Nothing starts the new year right like a fuel tank lid refusing to come off, a blinking "check engine" light, and spiraling into depression. So much for driving into Missoula early New Year's day, so I could deal with shit when everyone was hungover and the stores wouldn't be too crowded.
I've had plenty more to whine about for the last two months, but I didn't want to write about it. What little functionality I've had has been devoted to keeping my life barely together or working on Crazy Meds - mostly behind-the-scenes crap. I've become socially avoidant to the point of rarely answering e-mail and just occasionally checking in on the Crazy Meds forum. That's it. Not this blog - the blogrolls need a lot of pruning - let alone other blogs, no other sites, nothing. I'll use my laptop exclusively as a radio for days at a time. I haven't been depressed. Sunday was the first time I felt real, near-suicidal depression in months, maybe more than a year, and I'm already getting over it. I'm just fed up with clogged drainpipes that prevent the washing machine from working, and yet another mystery leak in the plumbing, and all the other problems people in Haiti wished they had.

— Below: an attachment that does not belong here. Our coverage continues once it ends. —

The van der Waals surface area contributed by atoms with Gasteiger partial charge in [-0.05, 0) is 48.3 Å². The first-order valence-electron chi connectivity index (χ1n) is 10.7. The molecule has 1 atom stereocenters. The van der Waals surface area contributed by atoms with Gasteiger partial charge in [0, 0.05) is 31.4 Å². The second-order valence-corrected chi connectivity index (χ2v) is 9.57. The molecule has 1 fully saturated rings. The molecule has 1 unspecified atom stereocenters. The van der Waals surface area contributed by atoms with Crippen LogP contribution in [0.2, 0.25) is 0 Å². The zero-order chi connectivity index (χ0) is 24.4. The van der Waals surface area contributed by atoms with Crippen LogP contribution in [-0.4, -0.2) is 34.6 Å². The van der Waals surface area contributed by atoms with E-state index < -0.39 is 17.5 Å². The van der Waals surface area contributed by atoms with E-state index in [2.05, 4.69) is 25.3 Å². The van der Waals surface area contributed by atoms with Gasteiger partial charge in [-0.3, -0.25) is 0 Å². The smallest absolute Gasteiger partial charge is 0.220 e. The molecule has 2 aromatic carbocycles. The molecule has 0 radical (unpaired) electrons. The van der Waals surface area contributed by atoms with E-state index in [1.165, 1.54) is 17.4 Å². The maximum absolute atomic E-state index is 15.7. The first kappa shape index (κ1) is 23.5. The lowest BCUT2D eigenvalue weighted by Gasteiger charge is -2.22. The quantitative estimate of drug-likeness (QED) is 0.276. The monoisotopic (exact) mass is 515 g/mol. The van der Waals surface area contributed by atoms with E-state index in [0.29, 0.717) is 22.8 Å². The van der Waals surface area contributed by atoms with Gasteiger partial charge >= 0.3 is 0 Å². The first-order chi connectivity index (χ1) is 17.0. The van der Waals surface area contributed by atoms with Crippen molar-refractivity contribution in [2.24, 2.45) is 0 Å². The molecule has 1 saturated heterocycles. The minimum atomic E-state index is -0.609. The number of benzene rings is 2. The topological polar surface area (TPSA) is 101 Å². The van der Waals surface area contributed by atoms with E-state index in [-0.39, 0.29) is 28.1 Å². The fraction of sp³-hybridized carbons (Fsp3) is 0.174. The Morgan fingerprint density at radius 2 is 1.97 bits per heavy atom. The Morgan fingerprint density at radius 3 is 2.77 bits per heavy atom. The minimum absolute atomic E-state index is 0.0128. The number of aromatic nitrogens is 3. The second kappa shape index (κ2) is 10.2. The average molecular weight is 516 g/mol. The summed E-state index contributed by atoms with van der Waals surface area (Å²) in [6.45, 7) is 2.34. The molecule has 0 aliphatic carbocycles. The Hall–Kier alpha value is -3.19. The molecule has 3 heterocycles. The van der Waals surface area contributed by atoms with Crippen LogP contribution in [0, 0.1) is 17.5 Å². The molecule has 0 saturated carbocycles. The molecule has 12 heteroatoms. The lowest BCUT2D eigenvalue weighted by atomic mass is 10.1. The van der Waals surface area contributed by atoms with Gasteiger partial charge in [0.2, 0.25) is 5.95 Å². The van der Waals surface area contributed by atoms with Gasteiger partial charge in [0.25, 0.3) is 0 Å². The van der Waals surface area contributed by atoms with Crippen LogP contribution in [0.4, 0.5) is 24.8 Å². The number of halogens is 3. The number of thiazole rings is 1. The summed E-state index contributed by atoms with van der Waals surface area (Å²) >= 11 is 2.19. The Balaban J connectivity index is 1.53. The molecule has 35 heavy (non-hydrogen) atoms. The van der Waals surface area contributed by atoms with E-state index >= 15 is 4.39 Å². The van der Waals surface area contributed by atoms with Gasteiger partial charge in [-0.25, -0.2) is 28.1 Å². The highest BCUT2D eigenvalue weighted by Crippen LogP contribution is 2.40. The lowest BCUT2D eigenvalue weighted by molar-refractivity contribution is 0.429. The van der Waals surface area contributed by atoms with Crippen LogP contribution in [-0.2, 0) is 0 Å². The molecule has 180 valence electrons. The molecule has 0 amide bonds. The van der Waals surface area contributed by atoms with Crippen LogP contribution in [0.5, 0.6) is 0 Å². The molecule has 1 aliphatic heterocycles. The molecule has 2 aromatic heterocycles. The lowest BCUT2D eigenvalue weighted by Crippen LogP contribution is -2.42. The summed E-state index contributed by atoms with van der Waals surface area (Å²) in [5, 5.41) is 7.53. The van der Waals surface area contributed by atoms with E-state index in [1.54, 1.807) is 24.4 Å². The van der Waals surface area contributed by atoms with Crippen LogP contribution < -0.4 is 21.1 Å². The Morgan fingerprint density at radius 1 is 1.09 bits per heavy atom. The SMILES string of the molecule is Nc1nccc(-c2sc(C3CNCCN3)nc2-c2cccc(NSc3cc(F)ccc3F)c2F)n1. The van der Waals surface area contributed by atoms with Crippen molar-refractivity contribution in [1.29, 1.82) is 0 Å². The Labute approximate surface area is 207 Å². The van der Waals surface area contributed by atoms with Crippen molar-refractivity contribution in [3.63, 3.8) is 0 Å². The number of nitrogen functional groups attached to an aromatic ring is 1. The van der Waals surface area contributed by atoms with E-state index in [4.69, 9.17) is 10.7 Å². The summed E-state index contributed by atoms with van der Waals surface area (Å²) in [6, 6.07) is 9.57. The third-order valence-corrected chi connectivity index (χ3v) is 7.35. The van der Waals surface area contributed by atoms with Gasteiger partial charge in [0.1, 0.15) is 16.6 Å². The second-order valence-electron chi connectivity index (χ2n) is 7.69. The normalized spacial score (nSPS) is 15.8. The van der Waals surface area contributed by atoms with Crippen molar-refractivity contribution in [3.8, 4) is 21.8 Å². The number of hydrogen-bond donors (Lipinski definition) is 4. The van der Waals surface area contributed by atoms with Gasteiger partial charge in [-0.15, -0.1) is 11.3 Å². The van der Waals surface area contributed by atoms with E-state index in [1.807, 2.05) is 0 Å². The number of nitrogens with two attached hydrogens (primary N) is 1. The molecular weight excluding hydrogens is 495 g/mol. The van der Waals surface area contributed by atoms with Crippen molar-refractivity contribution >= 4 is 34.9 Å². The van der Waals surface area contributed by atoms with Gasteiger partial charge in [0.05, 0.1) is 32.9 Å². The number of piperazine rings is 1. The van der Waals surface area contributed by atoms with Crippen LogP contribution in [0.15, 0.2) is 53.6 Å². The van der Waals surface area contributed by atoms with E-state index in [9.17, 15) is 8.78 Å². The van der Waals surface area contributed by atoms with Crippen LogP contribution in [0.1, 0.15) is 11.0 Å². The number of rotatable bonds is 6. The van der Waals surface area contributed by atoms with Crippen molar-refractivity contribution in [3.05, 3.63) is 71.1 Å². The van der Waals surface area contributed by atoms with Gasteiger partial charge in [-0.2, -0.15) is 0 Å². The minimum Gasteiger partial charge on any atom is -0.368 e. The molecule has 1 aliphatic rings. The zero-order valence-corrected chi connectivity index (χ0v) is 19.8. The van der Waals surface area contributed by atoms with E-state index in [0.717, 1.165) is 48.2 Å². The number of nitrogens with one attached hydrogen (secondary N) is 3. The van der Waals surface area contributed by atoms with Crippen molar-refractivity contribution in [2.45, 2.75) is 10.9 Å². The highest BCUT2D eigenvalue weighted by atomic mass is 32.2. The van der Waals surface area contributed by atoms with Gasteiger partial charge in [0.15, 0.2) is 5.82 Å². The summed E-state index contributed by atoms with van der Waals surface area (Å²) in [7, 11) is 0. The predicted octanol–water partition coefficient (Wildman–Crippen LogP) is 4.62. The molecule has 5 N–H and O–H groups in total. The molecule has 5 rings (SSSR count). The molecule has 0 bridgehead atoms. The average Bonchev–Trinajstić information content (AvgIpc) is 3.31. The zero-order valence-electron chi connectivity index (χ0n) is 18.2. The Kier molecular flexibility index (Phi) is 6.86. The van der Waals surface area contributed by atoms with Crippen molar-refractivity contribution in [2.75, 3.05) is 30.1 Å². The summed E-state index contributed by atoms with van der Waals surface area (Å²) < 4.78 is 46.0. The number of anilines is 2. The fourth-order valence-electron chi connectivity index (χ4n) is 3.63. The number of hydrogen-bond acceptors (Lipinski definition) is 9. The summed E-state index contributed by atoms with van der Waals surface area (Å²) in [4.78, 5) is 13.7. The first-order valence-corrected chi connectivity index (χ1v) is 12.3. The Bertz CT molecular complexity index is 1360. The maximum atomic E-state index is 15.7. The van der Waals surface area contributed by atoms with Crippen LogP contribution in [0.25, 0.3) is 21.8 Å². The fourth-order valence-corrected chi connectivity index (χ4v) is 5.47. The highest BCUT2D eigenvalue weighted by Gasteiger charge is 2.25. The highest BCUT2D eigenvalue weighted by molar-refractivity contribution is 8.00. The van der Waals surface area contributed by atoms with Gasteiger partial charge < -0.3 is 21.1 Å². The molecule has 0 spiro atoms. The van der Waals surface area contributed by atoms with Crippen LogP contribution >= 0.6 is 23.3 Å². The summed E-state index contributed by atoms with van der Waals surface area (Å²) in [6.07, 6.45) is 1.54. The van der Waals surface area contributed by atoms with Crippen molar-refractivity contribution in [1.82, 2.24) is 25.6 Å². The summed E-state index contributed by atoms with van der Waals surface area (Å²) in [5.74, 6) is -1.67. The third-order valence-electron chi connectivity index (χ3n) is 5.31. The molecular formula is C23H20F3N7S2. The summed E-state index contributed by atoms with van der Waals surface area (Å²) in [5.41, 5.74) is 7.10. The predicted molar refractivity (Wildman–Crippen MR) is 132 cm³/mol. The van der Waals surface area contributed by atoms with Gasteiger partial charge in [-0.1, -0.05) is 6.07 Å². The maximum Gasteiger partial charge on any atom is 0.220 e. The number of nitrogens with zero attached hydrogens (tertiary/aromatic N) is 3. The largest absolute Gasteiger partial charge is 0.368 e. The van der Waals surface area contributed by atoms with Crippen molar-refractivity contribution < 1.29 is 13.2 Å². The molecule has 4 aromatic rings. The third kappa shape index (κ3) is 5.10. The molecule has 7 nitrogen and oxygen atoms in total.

I did find one thing that still cracks me up. Best off-label application ever:
Exorcism-resistant ghost possession treated with clopenthixol.
Background: An Indian man now in Britain explained his criminal behaviour as episodic ghost possession. Traditional exorcisms failed to help.
Method: A 'Western' diagnosis of dissociative state or paranoid schizophrenia was made. Treatment commenced using trifluoperazine and clopenthixol.
Results: The patient underwent remission during neuroleptic treatment, despite previous evidence of genuine possession.
Conclusions: Many cultures give rise to apparently genuine cases of ghost possession. Neuroleptics may relieve symptoms of exorcism-resistant possession.